Make it–or break it

Stocks sold off in the first hour
of trading
, then chopped around in a sideways to lower range
throughout the rest of the session. The Nasdaq Composite
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0.9%, while both the S&P 500 and Dow Jones Industrial Average
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0.5%. The S&P Midcap 400 Index declined by 0.6% and the small-cap Russell
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fell 0.4%. The major indices have now given back a majority
of their gains from yesterday’s intraday low to high. Stocks did the same in
the two subsequent sessions that followed the June 15 rally. When markets
give back a majority of their gains immediately after such high percentage
gains are registered, it is typically caused by institutional selling into
strength. This is also typical action of a bearish market.

Counteracting yesterday’s negative action is the fact that
stocks fell on lighter volume. Total volume in the NYSE declined by 12%,
while volume in the Nasdaq was 11% lower than the previous day’s level.
Overall price action in the market may remain unimpressive, but the market
has been acting better “under the hood.” Of the last four days, there have
been three “down” days and one “up” day. However, all three “down” days
occurred on lighter volume, while the singular “up” day was on higher
volume. Granted, turnover was below average levels, but was still higher
than it was during the previous day’s losses.

The chart patterns of the major indices on their daily
charts indicates we are once again at a pivotal “make it or break it” point.
Both the S&P 500 and Nasdaq Composite are coming into resistance of their
six-week downtrend lines that we have been closely following, and we should
soon expect to see a swift move in either direction:

If either index above breaks out above its downtrend line,
it will likely generate momentum resulting from both short covering and
traders who are playing the bounce on the long side. However, the
probability is greater that the downtrend lines will result in another wave
down to at least test the June 14 lows. The probability of the latter
scenario is greater simply because we have been in a downtrend since the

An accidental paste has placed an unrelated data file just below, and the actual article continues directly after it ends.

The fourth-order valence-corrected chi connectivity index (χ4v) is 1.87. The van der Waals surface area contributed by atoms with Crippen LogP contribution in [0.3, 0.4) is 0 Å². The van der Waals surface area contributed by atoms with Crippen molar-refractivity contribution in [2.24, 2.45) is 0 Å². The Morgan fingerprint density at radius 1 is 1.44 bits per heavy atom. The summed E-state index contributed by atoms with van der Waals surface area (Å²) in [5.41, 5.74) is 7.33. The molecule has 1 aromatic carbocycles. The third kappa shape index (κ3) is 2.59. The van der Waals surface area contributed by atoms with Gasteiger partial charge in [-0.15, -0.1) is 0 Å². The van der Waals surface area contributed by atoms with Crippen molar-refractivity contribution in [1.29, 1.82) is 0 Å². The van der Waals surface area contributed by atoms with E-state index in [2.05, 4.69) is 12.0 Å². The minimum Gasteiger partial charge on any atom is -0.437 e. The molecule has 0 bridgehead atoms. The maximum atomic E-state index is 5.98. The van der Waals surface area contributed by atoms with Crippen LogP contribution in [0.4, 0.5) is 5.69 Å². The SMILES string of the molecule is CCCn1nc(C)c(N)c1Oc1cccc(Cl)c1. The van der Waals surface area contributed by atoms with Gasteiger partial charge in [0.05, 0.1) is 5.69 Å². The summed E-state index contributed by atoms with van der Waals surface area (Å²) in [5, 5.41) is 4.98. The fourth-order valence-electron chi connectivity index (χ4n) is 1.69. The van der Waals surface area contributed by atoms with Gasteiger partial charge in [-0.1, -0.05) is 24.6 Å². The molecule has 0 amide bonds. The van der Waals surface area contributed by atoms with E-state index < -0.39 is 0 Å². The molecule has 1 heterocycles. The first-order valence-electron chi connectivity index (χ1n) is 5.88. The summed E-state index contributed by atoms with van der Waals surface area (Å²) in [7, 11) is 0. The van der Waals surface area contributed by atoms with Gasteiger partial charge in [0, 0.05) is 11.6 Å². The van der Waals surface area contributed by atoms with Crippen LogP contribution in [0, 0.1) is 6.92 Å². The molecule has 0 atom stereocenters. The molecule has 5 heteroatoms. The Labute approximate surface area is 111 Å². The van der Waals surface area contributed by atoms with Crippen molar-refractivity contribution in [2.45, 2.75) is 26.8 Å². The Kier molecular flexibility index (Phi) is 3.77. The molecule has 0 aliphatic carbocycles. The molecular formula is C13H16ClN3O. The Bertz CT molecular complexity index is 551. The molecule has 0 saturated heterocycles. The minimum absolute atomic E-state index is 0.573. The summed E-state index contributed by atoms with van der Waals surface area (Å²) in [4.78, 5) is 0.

middle of May. Stocks continue to follow the path of least resistance until
an external force causes a sudden shift in sentiment, but we have not yet
seen such an occurrence. Rather, we have only seen unsustainable technical
bounces off the lows.

Going into today’s session, we remain in “wait and see”
mode regarding our bias on the intermediate-term direction of the market. As
discussed above, the market should soon resolve itself by either breaking
out above resistance or resuming its primary downtrend, but take it easy
until either one of those situations occur. If you’re already in the market
instead of waiting in cash, it’s a good idea to be simultaneously positioned
on both sides of the market so that you are prepared for a rapid move in
either direction. We currently have three open ETF positions: one short (IYT)
and two long (TTH and GLD). If the S&P breaks out to the upside, we can
quickly cover the short position for a minimal loss, while we can just as
easily sell our long positions if the downtrend resumes. Of the two long
positions, one of them follows the price of spot gold (GLD), so it is not
even tied to the direction of the overall stock market.

Open ETF positions:

Long TTH and GLD, short IYT (regular subscribers to

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Deron Wagner is the head trader of Morpheus Capital Hedge Fund and
founder of Morpheus Trading Group (,
which he launched in 2001. Wagner appears on his best-selling video, Sector
Trading Strategies (Marketplace Books, June 2002), and is co-author of both
The Long-Term Day Trader (Career Press, April 2000) and The After-Hours
Trader (McGraw Hill, August 2000). Past television appearances include CNBC,
ABC, and Yahoo! FinanceVision. He is also a frequent guest speaker at
various trading and financial conferences around the world. For a free trial
to the full version of The Wagner Daily or to learn about Deron’s other
services, visit
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